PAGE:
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September 18, 2017   UGA Guide | UGA Theatre’s season will open with Rona Munro’s…
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Rona Munro's The Last Witch is based on the true story of the last woman legally executed for witchcraft in England. UGA Theatre's production will begin Sept. 22.

UGA Theatre’s season will open with Rona Munro’s ‘The Last Witch’


The curtain will rise on UGA Theatre's 2017-2018 season Sept. 22 at 8 p.m. in the Fine Arts Theatre with Rona Munro's The Last Witch.

Additional performances will be held Sept. 26-30 at 8 p.m. and Sept. 24 and Oct. 1 at 2:30 p.m. Tickets are $16, $12 for students, and can be purchased at, by phone at 706-542-4400, or in person at the Performing Arts Center or Tate Center box office.

The Last Witch is based on the true story of the last woman legally executed for witchcraft in England. Janet Horne, played by third-year MFA actor Anna Pieri, is a woman scorned and ridiculed. Janet carefully cultivates her reputation, her intelligence and her womanly charms to bend others to her will. However, her ability to survive on the lowest rung of the social ladder soon attracts the attention of local law enforcement, and the lines between curiosity and passion become blurred. Is Janet merely a cunning fighter or might she possess actual supernatural powers?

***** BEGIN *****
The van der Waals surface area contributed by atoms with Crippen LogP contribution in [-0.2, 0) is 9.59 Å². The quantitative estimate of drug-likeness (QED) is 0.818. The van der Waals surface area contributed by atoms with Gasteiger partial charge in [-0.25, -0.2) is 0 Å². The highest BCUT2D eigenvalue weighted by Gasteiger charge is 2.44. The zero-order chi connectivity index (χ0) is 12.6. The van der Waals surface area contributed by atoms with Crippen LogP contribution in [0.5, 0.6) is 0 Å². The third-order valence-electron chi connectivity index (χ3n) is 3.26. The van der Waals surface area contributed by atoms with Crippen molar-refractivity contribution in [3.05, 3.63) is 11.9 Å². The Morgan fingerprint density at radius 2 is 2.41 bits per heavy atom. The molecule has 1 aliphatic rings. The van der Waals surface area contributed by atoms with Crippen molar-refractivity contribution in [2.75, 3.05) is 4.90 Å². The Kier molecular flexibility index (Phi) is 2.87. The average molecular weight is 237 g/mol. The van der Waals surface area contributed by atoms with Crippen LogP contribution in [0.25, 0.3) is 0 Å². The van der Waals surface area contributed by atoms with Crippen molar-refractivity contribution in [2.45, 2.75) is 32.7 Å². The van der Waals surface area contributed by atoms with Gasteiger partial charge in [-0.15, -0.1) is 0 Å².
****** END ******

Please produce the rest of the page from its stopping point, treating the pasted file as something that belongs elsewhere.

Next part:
"Her life up to this point has been a hardscrabble existence in the hostile, barren east coast of northern Scotland," said director Ray Paolino about the titular witch. "Every mouthful of food and taste of fresh water is the result of her sole efforts and the occasional kindness of a neighbor to keep Janet and her young daughter alive."

"The fear these 18th-century characters have of witches is a powerful metaphor for the way many men continue to demonize powerful women today," said David Saltz, head of the theatre and film studies department, which is part of the Franklin College of Arts and Sciences.

"Witchcraft is often situated at the fringes of society, either in a celebratory fashion or out of the obvious superstitions that it conjures," said costume designer Kelsey Albright. "It is of note that witchcraft also is primarily associated with women, painting them as evil, wild or untamable."

Dramaturg Lukas Woodyard, a third-year theatre and English major who serves as a research assistant to the production, said, that like Arthur Miller's The Crucible and its relationship with McCarthyism and the Red Scare, Munro's play draws a comparison between Janet's story and the demonization of femininity in today's patriarchal culture.

"But unlike Miller's play, Munro's is a more intimate and sympathetic portrayal of the ‘witches' and the true horror of their situation," he said.

UGA Theatre's The Last Witch is "an engaging and visceral work that explores the lies we tell others and ourselves to survive," said Saltz. "Munro's play is wryly humorous, often chilling and certain to be a production that will stay with the audience long after the curtain falls."


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